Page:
Interacting with a mortal mind/spirit in the throes of death/dying, a spirit moving along the river of the dead prior to their "final judgement" and assignation of an afterlife by the goddess of death, again they're not in the physical world...so, communication and influence is also not, explicitly, against the rules.

So, while it is not at all a common occurance, there are really more ways for the deities to be or become involved in the world, beyond just trodding upon it. Most of them, honestly, just can't be bothered most of the time. The evil ones, unfortunately, are the ones most prone to try to interfere, directly and otherwise.


Back when I was DM I took the line that 'the gods love a good show'. Engage them, entertain them, and they'll be more receptive.


Dragon Lover
In my current Campaign, the party has had many encounters with both the Gods and Defilers of my world. Due to character's nature as Undecided, meaning those not bound to the web of fate and therefore can affect said web in various ways, the Gods have been both curious and concerned about their actions on the Plane and the Defilers wish to use them for their own nefarious ways. The party themselves has offered their services to the Gods due to having several early interactions with them and becoming targets of three particular Defilers known by the titles of The Ruiner, Hope's Devourer, and Lady Undeath. They have even taken up a name that references their many encounters with the gods, GTA or the "God Touched A-holes", which also uses the first letter of each of their names, Gurtir, Tearian, and Aila.

One of the party members is currently in the process of awakening their divinity after finding out he holds the divine spark of one of the eggs from the last clutch of divine eggs created by the Dragon Progenitor Io before his sacrificial death to protect the World Tree from the Primordial Erek-Hus, the Terror King. His egg along with those of his four unhatched siblings were scattered throughout the multiverse after Io's realm broke apart after his death, landing onto unknown worlds and shattering, the divine essence being absorbed into the reptilian and proto-draconic populations until a time when they would reassemble themselves eons later. Now having returned to the realm where his father's divine essence resides, his draconic nature has been slowly awakening in preparation for his draconic ascension. One of the gods of this realm is his sister from the same divine clutch. He also wants to marry another one of the dragon gods since the first time they met during the second session, which has become a running joke in the campaign long before his own divine nature was revealed (one he encourages I should add, he enjoys hamming it up).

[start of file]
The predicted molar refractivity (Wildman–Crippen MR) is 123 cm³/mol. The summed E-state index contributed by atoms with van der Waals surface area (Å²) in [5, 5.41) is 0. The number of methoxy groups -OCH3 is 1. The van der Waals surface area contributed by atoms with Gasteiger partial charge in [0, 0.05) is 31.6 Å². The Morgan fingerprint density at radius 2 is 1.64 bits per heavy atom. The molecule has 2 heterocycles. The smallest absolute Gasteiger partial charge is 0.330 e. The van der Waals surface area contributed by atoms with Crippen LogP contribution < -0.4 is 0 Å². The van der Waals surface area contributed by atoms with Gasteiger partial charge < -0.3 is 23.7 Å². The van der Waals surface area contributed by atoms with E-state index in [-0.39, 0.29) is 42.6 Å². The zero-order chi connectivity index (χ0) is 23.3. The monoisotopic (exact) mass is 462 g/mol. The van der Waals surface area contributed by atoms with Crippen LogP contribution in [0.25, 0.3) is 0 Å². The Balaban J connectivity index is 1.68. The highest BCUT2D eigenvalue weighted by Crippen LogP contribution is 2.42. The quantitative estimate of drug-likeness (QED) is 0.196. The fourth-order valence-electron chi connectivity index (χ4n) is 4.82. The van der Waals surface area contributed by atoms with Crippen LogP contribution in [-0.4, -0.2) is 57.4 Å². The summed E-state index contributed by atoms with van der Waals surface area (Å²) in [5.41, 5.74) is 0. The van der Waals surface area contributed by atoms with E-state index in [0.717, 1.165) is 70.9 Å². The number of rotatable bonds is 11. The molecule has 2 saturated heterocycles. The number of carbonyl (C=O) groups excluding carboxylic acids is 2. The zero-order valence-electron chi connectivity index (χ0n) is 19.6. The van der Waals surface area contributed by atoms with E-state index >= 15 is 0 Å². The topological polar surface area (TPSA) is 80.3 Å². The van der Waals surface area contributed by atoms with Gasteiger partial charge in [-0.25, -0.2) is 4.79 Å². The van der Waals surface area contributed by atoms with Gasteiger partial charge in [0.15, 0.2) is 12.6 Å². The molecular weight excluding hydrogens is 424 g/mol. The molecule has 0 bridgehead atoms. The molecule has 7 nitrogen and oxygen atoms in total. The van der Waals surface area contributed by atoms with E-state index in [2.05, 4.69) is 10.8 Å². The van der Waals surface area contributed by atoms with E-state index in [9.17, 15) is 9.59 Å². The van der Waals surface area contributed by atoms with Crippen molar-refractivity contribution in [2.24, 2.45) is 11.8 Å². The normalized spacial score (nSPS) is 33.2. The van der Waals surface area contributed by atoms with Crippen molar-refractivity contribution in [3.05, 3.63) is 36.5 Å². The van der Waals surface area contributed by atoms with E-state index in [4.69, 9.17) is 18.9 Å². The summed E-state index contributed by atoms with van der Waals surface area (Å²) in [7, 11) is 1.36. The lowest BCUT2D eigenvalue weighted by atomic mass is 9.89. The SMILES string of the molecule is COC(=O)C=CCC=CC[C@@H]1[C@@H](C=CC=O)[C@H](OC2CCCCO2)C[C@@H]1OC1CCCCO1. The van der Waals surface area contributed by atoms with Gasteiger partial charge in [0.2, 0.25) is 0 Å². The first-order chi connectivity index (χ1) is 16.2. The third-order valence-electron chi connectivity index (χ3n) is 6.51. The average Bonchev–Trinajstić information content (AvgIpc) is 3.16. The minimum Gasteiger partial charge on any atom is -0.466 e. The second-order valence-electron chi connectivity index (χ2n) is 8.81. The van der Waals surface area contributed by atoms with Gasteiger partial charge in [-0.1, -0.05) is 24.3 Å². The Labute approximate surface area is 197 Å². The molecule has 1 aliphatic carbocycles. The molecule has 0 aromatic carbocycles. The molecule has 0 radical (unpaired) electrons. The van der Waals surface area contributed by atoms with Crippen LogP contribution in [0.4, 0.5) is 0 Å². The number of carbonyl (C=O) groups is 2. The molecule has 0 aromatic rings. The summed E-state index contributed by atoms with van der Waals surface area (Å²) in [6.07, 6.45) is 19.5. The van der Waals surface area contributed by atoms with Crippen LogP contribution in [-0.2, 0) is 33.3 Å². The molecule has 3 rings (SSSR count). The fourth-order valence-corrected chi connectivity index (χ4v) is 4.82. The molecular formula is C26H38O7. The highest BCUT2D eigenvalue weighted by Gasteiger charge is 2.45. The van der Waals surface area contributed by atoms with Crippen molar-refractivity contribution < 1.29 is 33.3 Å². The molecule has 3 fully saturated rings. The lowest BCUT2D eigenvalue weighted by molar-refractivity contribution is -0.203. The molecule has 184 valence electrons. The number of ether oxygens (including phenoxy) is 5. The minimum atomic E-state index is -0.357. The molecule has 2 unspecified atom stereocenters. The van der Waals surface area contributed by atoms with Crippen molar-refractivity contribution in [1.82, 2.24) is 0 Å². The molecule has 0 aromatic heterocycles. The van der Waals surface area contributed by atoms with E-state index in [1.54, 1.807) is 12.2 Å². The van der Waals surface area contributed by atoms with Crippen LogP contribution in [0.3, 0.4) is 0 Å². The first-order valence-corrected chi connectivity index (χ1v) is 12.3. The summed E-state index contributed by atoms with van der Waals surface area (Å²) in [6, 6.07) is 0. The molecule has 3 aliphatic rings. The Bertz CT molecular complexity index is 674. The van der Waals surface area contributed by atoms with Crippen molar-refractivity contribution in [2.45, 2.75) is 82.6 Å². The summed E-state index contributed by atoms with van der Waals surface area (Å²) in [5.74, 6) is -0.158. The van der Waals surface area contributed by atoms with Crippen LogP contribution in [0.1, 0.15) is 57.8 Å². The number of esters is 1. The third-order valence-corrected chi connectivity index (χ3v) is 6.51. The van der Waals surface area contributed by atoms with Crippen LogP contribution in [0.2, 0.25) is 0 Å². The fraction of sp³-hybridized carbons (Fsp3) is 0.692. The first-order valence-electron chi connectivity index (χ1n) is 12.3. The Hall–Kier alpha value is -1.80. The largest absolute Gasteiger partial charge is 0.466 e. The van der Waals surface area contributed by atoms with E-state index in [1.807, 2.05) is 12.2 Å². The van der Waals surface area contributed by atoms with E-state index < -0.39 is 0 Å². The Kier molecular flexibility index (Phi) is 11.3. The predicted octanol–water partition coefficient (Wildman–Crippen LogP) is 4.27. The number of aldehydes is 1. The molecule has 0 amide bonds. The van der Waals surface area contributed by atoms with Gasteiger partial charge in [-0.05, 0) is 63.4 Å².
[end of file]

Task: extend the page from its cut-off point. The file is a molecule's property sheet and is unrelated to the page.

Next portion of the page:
The other two are twins that actually use to be one singular soul, but were violently spilt apart after the space station they were hiding on was sucked through a wormhole to the hidden plane of Salvera and crash landed. They ended up in the Ethereal Plane where each half was partially corrupted, one by Hope's Devourer and the other by The Ruiner, before they and the souls from those that perished in the crash were rescued by some of the Gods, including the God of Life and Death himself. After one of the twins beseeched the God to save the other, he made a pact with said God and both their souls were mended and the newer twin was gifted a body for herself. Now they are touched by both a God and Defiler, and use their pacts with the different Gods they have interacted with to stave off the corruption and grow powerful enough to face off against their corrupters to free themselves from their influence permanently.

It's been a crazy ride so far, but we all are having a blast.